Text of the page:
Digitally-altered vocals. Speaker-busting bass. Lurid synths. Is this hyperpop?
Being the nerdy hipster that I am, I've always been fascinated by obscure music genre labels. Every time a new genre comes along, I immediately throw all my time and energy into researching the shit out of it. Witch house? Ooh yes. Vaporwave? Yes, thank you! Seapunk?? Let’s go! Soundcloud rap??? Give me more!!!
Hyperpop is the latest genre label to take over the internet. It’s already got its own Wikipedia page and there are several Spotify playlists dedicated to it including this one with over 130,000 followers. The term’s use as a genre label can be traced back to this Reddit post from 2016, but there’s usage of the term ‘hyper pop’ well before this – the earliest recorded usage that I could find being on this trance album on Discogs from 2004. However, you could argue that it’s only really become its own distinct music style in the last couple years.
So then, what the heck is hyperpop? The way I see it – it’s everything that’s both cutesy and contrastingly obnoxious about modern pop (e.g. the digitally altered vocals, the loud bass, the gaudy synths) and pushed to newfound extremes.
Artists belonging to A.G. Cook’s record label PC Music paved the way for the genre, creating their own style of sugary bubblegum bass that incorporated cyberculture lyrical themes and pitch-shifted vocals. Today’s hyperpop artists have taken this style and condensed it, while injecting elements of trap and emo into the mix. 100 Gecs’ ‘Money Machine’ might be the most quintessential example of hyperpop:
The key ingredients of a hyperpop song (i.e. how to make a hyperpop song)
Welcome to my hyperpop cooking show. Below are some of the key ingredients that go into making a hyperpop song.
Chipmunked/autotuned vocals: The vocals in hyperpop are often pitched-up or pitch-corrected. Sometimes it’s a hybrid of the two (it's as if Alvin and the Chipmunks and Guy Diamond from Trolls had their own singing baby. JUST PICTURE THEM CREATING THAT BABY).
Bass turned up to 11: Inspired by SoundCloud rap and trap, hyperpop often contains heavily-distorted sub-bass. If your subwoofer sounds broken, you’re doing it right.
Turn any sound into a snare: While the SOPHIE-sample-pack metallic snare is often favoured, pretty much any sound can be turned into a snare in hyperpop. A dog’s bark. A window smashing. A toilet flushing. You name it.
Shrill EDM synths: The synths in hyperpop are typically the gaudy and searing synths found in 2010-era EDM. Part euro-pop, part-trance, part electro-house. Maybe with some dubstep squeals thrown in there for good measure.
Genre-blurring and gender-blurring: Although hyperpop has an identifiable sound at its core, artists like 100 Gecs and Dorian Electra like to throw in elements of other genres every once in a while to confuse everyone. This could include anything from a random ska section to a deathcore breakdown. It's not just genre that's being blurred in hyperpop though - there's also a lot of blurring of gender. Many hyperpop artists such as SOPHIE, Dorian Electra and Laura Les of 100 Gecs are transgender and incorporate this theme of gender-fluidity into their lyrics. A more fluid and liberal approach to sexuality is also taken with artists like Brakence and Slayyyter being overtly bisexual.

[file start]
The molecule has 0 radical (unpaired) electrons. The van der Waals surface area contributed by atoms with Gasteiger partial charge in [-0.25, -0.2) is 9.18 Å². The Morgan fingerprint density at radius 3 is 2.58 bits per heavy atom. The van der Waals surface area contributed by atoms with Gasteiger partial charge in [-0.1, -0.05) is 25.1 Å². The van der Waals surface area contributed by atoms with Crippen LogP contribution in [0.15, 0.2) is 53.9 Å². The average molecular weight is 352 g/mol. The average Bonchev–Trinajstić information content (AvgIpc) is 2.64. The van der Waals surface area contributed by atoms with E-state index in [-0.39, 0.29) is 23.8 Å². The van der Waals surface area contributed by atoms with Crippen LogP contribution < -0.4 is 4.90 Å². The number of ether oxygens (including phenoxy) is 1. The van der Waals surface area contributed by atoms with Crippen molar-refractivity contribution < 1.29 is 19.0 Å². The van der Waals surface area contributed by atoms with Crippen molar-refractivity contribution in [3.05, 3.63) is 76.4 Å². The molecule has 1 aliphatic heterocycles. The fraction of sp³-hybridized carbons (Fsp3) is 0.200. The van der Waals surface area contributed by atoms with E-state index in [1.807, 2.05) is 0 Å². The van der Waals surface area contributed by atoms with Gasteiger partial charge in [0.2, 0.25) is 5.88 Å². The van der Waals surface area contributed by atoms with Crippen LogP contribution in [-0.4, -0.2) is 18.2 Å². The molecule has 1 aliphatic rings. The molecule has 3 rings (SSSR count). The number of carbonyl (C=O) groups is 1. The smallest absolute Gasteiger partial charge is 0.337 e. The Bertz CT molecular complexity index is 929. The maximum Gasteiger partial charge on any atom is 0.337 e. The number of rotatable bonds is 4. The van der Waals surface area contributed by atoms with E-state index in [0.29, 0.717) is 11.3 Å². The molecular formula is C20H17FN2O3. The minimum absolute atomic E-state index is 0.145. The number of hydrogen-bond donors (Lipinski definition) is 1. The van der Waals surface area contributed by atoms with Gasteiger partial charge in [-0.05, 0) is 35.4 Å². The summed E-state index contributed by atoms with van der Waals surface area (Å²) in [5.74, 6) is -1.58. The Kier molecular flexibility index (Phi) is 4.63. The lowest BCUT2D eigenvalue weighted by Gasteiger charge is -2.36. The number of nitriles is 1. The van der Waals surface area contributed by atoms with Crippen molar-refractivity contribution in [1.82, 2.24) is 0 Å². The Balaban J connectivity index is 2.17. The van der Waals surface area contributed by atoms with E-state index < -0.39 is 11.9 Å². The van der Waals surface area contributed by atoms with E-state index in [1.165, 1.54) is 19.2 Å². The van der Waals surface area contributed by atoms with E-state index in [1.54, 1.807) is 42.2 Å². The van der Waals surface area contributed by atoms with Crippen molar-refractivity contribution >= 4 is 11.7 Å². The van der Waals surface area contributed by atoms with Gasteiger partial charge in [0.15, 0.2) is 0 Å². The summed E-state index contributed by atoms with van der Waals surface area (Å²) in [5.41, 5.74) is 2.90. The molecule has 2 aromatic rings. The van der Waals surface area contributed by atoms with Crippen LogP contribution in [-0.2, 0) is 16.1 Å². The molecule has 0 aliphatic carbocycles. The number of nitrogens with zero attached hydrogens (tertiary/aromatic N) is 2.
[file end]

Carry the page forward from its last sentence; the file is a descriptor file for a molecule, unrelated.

AD/HD pacing: This is the truly ‘hyper’ part of hyperpop. Most hyperpop songs are under three minutes in length and rapidly change direction with little warning.
What was the first hyperpop song?
Max Tundra’s “Which Song” was the first hyperpop song https://t.co/jcStmqe5Ak— Larry Fitzmaurice (@lfitzmaurice) November 6, 2020
Pitchfork writer Larry Fitzmaurice has credited ‘Which Song’ by Max Tundra as the first hyperpop song (from the 2008 album Parallax Error Beheads You). A few other tracks that could be viewed as early contenders include ‘Surph’ by Rustie (from the 2011 album Glass Swords) and 2013’s ‘Bipp’ by SOPHIE.
It’s difficult to pinpoint one song that triggered the genre to emerge. Before PC Music formed, there were plenty of artists taking pop to parody-like extremes. In fact, you could possibly trace back hyperpop’s origins to the likes of Aqua’s ‘Barbie Doll’ or Eiffel 65’s ‘Blue’.
Is hyperpop about to go mainstream?
Personally, I can’t see artists like 100 Gecs or Dorian Electra obtaining a mainstream appeal – their willingness to throw elements of death metal or happy hardcore into their music completely hampers the accessibility. The lyrics of artists like Slayyyter are meanwhile too sexually explicit for the masses.
However, a tamer side of hyperpop has been emerging lately without the random detours into metal or gabber or the sexually explicit lyrics – one that definitely has the potential to go commercial. Just check out this Charli XCX song with hyperpop production produced by Dylan Brady of 100 Gecs.
Just as many pop artists jumped on the dubstep and trap bandwagons in the early '10s, it wouldn't surprise me if many pop artists start embracing hyperpop in the next couple years - albeit a watered-down version. Soon it will be on the radio and in the nightclubs and on TV ads. BRACE YOURSELVES, THE HYPERPOP IS COMING!!!
what is hyperpop?— Charli (@charli_xcx) July 22, 2020